Advanced Camp (CLC)

Cadets plan for the future before graduation

U.S. Army photo by Cydney McFarland.

U.S. Army photo by Cydney McFarland.

With only 24 hours standing between Reserve Officers’ Training Corps Cadets and graduation from the Leader Development and Assessment Course, it’s very easy for them to focus on the end. But on their last morning before graduation at Joint Base Lewis-McChord, Wash., Cadets have to recognize that the end is just the beginning.

On July 18, 5th and 6th regiments attended Branch Orientation, a job fair for Cadets to get a snapshot view of possible Army career paths to branch into as second lieutenants. Held outdoors with each branch occupying a tent, Cadets got the opportunity to observe five different branches during the morning.

Larry Roberts, Branch Orientation officer in charge, said Cadets should take advantage of the chance at LDAC to gather information on various job possibilities.

“In essence, they’re getting time to assess the branches, to make an informed decision,” said Roberts.

In addition to 16 branches that included aviation, cavalry and field artillery, the Chaplain Corps, National Guard, Army Reserve, Cadet Command Sessions Staff and Judge Advocate General’s Corps also had booths for Cadets to tour. Some branches offered water bottles or notepads with the branch’s advertising, while others introduced hands-on investigation of equipment or weapons.

Although choosing a job for at least the next eight years could be a daunting decision for Cadets, Roberts emphasized the primary function of Branch Orientation.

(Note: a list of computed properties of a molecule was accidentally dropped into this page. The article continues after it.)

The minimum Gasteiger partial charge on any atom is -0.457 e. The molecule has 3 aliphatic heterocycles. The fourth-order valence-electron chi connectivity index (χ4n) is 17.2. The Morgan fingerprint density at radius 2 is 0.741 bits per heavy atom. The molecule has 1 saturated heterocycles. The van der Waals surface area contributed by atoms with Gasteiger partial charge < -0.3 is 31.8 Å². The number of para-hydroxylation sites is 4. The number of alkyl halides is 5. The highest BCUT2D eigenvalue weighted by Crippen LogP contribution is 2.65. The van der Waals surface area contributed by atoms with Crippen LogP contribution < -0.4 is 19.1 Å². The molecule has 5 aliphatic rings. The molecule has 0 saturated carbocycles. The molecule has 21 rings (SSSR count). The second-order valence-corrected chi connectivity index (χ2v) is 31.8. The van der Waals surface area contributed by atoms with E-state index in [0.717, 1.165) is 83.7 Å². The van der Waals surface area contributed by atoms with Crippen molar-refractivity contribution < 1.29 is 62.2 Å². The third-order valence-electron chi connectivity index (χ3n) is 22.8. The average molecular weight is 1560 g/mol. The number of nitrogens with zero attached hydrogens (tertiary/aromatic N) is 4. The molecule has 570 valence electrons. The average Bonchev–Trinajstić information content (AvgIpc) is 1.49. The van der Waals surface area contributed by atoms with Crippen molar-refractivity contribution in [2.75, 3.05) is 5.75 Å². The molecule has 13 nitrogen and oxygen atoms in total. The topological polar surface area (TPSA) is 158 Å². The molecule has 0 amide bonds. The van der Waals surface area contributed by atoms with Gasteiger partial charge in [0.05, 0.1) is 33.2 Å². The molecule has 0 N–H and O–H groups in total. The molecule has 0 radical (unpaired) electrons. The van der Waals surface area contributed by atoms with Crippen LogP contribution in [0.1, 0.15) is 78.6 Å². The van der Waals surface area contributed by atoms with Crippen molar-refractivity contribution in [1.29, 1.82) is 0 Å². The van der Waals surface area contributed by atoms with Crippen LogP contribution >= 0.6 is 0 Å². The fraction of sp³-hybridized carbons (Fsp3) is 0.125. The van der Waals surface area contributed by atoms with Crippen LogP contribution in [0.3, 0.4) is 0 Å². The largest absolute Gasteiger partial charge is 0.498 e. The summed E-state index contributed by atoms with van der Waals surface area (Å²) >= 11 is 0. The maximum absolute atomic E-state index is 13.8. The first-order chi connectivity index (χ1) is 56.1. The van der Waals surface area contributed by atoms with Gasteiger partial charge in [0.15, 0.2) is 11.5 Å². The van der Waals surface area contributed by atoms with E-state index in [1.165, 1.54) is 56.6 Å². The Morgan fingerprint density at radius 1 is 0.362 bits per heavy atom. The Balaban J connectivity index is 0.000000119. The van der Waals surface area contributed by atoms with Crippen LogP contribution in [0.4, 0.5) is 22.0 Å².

“The big thing is we’re bringing branches and Cadets together,” said Roberts.

Cadet Matthew Schmincke, Bravo Co., 6th Regiment, from Smithfield, Va., and a student at Virginia Military Institute, spent the second rotation at the military police tent, where MPs showed a video with several images of military law enforcement in action and the theme song from “Cops” as the main soundtrack.

Schmincke planned on visiting the National Guard, armor and transportation corps tents to see more possibilities, but his first choice was field artillery.

“It’s just that really cool aspect,” said Schmincke. “You get to shoot the big guns.”

Schmincke had thought about federal law enforcement on the civilian side, and that led him to the MP tent. He said he was still “on the fence” about what he wanted to do, but that his leadership was paramount.

“I want to be the type of leader who’s firm in decisions…but also a point of contact,” he said. “Having that relationship with Soldiers is what I’m really looking forward to.”

Staff Sgt. Steven Moser, squad leader at the MP tent, said he and the other MP personnel try to give Cadets a realistic view of their branch so they can understand all aspects of the job, not just the “cool stuff.”

“A lot of things they hear about all the time isn’t what the officers do, it’s what the enlisted guys do,” said Moser, referring to actions like kicking in doors.

But Moser said whatever branch Cadets choose, they have to be satisfied with their decision.

“Be it that you’re civilian or be it that you’re in the military, you have to love what you do,” he said.

Story by Monica Spees.

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